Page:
We are so heartbroken to share the news of another lost Coalition family member. Scott Nelson was the backbone of the Street Sheet vendor program for years, serving as the vendor coordinator on a volunteer basis, getting this paper into the hands of hundreds of vendors who make their living selling it. As a volunteer he also fought for recycling programs to remain in operation across the City, helped countless homeless people navigate the system to get their towed vehicles back and redistributed abandoned transportation devices to people who needed them. He was our Robin Hood, and we will always remember him.
Scott was committed to prison abolition and to redistributing wealth, usually by outsmarting the systems in place to keep people from meeting their needs. He magically distributed discounted transit tickets, rewired private electric bikes and scooters for public use and constantly returned from lost and founds and free piles with gifts—weed, thick wool socks, ice cream, once even a leather jacket—to the delight of those he cared about.
Scott was calm and kind in the face of extreme trauma and adversity, and always had a witty joke or a knowing smile to lighten the mood when things got tough.
Please check back for updates on a memorial for our friend and comrade.
Scott was the king of recycling! He knew the ins and outs of the state program, advocated for change, advocated for access and worked with a lot of different stakeholders to improve recycling in SF. He was also instrumental in working with the Treasurer’s Office on their Financial Justice Project to change policies so that fines and fees did not disparately impact impoverished and working class people. He was incredibly thoughtful and had a brilliant policy mind! Such a joy to work with, his wealth of knowledge will be missed, but his contributions to San Francisco will live on!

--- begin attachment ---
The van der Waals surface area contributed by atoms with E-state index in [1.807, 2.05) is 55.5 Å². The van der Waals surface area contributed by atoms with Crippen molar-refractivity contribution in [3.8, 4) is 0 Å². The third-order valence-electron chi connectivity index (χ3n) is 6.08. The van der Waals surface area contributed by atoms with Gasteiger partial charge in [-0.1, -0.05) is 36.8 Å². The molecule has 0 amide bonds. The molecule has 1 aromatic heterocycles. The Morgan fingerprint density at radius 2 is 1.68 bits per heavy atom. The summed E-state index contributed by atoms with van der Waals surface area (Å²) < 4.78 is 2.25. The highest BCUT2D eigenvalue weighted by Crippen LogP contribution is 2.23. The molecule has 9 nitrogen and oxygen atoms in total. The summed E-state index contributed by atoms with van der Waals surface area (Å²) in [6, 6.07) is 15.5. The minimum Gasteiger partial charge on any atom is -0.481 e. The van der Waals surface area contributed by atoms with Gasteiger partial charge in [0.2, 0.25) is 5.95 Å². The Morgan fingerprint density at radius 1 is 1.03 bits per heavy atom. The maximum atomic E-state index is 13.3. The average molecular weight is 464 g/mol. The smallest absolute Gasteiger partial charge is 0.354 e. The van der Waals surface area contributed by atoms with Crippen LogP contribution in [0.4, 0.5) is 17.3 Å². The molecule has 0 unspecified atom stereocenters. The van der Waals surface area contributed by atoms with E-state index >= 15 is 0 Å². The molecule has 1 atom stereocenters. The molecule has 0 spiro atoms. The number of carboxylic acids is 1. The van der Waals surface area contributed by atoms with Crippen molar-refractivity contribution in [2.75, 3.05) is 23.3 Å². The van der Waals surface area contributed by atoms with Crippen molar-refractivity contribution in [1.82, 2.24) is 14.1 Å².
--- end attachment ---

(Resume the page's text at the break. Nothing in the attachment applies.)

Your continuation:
- Jennifer Friedenbach, executive director of Coalition on Homelessness
Scott Nelson was one of the first people I met when I started The San Francisco Financial Justice Project several years ago. Scott had signed up to be a member of the Fines and Fees Task Force. We met for coffee so I could listen and hear what was on his mind about fines and fees. He told me about what he was seeing with quality-of-life citations and about the ticket clinic he ran at the Coalition on Homelessness.
Scott mentioned something that first day that has always stayed with me. He said “The process is the punishment.” That often the processes we set up for people to apply for government resources are incredibly onerous and hard to navigate. Scott’s comment and wisdom has stayed with me all these years. He inspired me and so many others to do better.
I’ll miss Scott’s gentle presence, kind heart and wise words. I imagine we all do.
Director of the Financial Justice Project